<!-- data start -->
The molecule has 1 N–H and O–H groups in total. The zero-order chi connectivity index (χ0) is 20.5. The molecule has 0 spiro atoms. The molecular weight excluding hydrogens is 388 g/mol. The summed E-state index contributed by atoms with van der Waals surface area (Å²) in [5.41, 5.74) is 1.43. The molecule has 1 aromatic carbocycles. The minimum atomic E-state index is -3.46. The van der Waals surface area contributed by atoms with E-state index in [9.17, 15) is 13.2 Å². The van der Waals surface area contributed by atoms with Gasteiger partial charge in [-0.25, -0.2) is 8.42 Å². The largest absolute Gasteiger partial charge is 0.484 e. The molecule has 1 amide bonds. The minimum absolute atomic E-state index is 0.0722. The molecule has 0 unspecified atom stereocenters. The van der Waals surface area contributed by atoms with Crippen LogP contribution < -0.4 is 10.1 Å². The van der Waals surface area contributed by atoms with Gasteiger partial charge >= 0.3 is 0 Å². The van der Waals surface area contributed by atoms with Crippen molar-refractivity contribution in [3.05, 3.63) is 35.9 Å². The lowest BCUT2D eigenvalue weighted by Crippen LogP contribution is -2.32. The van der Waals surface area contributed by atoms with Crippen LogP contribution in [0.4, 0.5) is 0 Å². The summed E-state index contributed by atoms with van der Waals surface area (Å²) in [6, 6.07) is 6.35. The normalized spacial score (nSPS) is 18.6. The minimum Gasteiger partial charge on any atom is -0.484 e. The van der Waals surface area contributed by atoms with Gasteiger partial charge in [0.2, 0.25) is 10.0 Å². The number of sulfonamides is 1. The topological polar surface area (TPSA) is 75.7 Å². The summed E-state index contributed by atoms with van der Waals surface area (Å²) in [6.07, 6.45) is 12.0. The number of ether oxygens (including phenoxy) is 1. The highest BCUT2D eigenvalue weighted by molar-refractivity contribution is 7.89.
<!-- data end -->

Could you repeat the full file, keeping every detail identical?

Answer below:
The molecule has 1 N–H and O–H groups in total. The zero-order chi connectivity index (χ0) is 20.5. The molecule has 0 spiro atoms. The molecular weight excluding hydrogens is 388 g/mol. The summed E-state index contributed by atoms with van der Waals surface area (Å²) in [5.41, 5.74) is 1.43. The molecule has 1 aromatic carbocycles. The minimum atomic E-state index is -3.46. The van der Waals surface area contributed by atoms with E-state index in [9.17, 15) is 13.2 Å². The van der Waals surface area contributed by atoms with Gasteiger partial charge in [-0.25, -0.2) is 8.42 Å². The largest absolute Gasteiger partial charge is 0.484 e. The molecule has 1 amide bonds. The minimum absolute atomic E-state index is 0.0722. The molecule has 0 unspecified atom stereocenters. The van der Waals surface area contributed by atoms with Crippen LogP contribution < -0.4 is 10.1 Å². The van der Waals surface area contributed by atoms with Gasteiger partial charge >= 0.3 is 0 Å². The van der Waals surface area contributed by atoms with Crippen molar-refractivity contribution in [3.05, 3.63) is 35.9 Å². The lowest BCUT2D eigenvalue weighted by Crippen LogP contribution is -2.32. The van der Waals surface area contributed by atoms with Crippen LogP contribution in [0.4, 0.5) is 0 Å². The summed E-state index contributed by atoms with van der Waals surface area (Å²) in [6, 6.07) is 6.35. The normalized spacial score (nSPS) is 18.6. The minimum Gasteiger partial charge on any atom is -0.484 e. The van der Waals surface area contributed by atoms with Gasteiger partial charge in [0.2, 0.25) is 10.0 Å². The number of sulfonamides is 1. The topological polar surface area (TPSA) is 75.7 Å². The summed E-state index contributed by atoms with van der Waals surface area (Å²) in [6.07, 6.45) is 12.0. The number of ether oxygens (including phenoxy) is 1. The highest BCUT2D eigenvalue weighted by molar-refractivity contribution is 7.89.